Warren: Bears not ready to sell Arlington Park or minority stake in team

The McCaskey family isn’t considering selling a minority stake in the team to free up cash to get a Bears stadium deal done in Chicago.

They’re also not ready to put their 326-acre Arlington Heights property — initially envisioned to be home of the team’s new domed structure — up for sale.

Those were among the takeaways Tuesday from Bears President and CEO Kevin Warren, who spoke during a Lincoln Forum/Union League Club of Chicago luncheon and took questions from reporters afterward.

“That’s something that we have not talked about. That’s something that is not on the table at this point in time,” Warren said when asked if Bears ownership would sell minority shares to help pay for a stadium. “It’s just not, and I don’t ever visualize that becoming a part of the discussion. We don’t think it’s necessary to do.”

“Never say never,” he later added. “But that is not something that we would ever focus on.”

The NFL franchise has committed more than $2 billion toward the proposed lakefront stadium, which would be publicly owned. But the team has asked for the rest of the estimated $3.2 billion stadium cost — as well as infrastructure redevelopment of the surrounding campus — to be covered with public funds.

The team’s contribution is expected to come from a mix of equity, debt and a loan from the NFL. It could also include the sale of personal seat licenses to season ticket holders and naming rights. The team also wants to collect revenue from non-football events at the stadium, such as concerts.

Gov. J.B. Pritzker has called that last proposal in particular a “non-starter.” He and the two top legislative leaders have so far rejected the Bears’ ask for state subsidies and permission to extend Illinois Sports Facilities Authority bonding authority to pay for a new stadium, and a formal bill never made it to the floor in the General Assembly’s recently concluded spring session.

Warren was asked about the possibility of additional ownership in the storied franchise — beyond the McCaskeys, businessman Pat Ryan and the estate of Andrew McKenna — as the NFL considers changes to league rules that would allow private equity firms to invest in franchises.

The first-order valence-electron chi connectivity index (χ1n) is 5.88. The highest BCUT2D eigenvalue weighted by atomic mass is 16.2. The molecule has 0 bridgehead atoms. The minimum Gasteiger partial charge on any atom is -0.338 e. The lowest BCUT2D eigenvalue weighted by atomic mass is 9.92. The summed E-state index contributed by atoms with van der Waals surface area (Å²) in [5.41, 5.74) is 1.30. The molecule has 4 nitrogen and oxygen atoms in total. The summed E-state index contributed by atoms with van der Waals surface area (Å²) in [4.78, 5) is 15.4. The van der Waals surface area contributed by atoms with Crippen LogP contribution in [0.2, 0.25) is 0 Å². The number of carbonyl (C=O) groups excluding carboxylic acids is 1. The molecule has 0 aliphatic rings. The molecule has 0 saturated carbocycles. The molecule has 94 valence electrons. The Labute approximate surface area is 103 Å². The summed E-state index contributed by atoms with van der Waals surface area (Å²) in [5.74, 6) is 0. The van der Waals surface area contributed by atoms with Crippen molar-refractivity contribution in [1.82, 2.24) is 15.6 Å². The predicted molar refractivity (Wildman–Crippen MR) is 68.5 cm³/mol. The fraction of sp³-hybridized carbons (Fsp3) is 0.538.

The Ricketts family sold minority shares in the Cubs in 2015 to help finance renovations of Wrigley Field.

But Warren said the Bears owners haven’t focused on private investment.

  The Lincoln Forum and the Union League Club of Chicago hosted Bears President and CEO Kevin Warren during a lunch event Tuesday. Christopher Placek/

“This family has owned this team for almost 105 years,” Warren said of the McCaskeys. “That’s the focus. And nothing regarding private equity has been passed in the NFL. We made it very clear our commitment. Anytime you put up over a $2 billion investment into a city it shows our commitment to doing the right thing for the right reasons.”

Warren also was asked what would become of the former Arlington Park racetrack, which the team purchased for $197.2 million early last year just as he was beginning his tenure as Bears president.

He wouldn’t say if or when the NFL club intends to put the large tract of land on the market.

“As of today, we’re the largest landowner, and really these stadiums take so much energy, my focus has been on Chicago,” he told the Daily Herald.

Attendees of the noontime event in downtown Chicago included Aurora Mayor Richard Irvin, who this week renewed his pitch to bring the Bears to town.

Aurora Mayor Richard Irvin, left, greets Bears President and CEO Kevin Warren at a Tuesday luncheon in downtown Chicago. Irvin is renewing a pitch to bring the Bears to Illinois' second-largest city. Courtesy of City of Aurora

Warren called Irvin an “astute” businessman and politician, but didn’t further address the mayor’s proposal.

Also in the room was Arlington Heights Trustee Jim Bertucci, who said he took from Warren’s remarks that the Bears haven’t “close(d) the door” on the Northwest suburb since they haven’t listed the property for sale.

“Arlington Heights is ready to go back to talking as soon as the Bears are ready to go back to talking,” Bertucci said. “By no means do I think is it over. … If they want to come back and look more seriously again at Arlington Heights, I think we’re going to have a better path for them than was in the past, and maybe an easier path than what’s happening in Chicago.”

Arlington Heights Trustee Jim Bertucci

Warren said he’s not disappointed the legislature adjourned last month without having secured a stadium deal, and he plans to continue conversations with elected officials through the summer. Legislators return to Springfield in the fall.

He also said it hasn’t been more difficult navigating the political climate in Illinois compared to Minnesota, where he helped land a new stadium as an executive for the Minnesota Vikings.

“Every jurisdiction has their own way of doing business. This is exactly what I expected to do,” Warren told moderator Lou Canellis of Fox 32. “We live in a complicated world. This is an election year. We have people who don’t have meals to eat. We have people sleeping on the street. We have a lot of complex issues that we are dealing with. So, I’m a realist to understand these projects are not something you do just over a weekend.”

“It is important that our people here recognize what a stadium project will do for the city, our surrounding areas, the state of Illinois, the NFL,” he added.

Warren is maintaining an aggressive construction timeline to get shovels in the ground in 2025 and a stadium open by 2028.

Article Comments
Guidelines: Keep it civil and on topic; no profanity, vulgarity, slurs or personal attacks. People who harass others or joke about tragedies will be blocked. If a comment violates these standards or our terms of service, click the "flag" link in the lower-right corner of the comment box. To find our more, read our FAQ.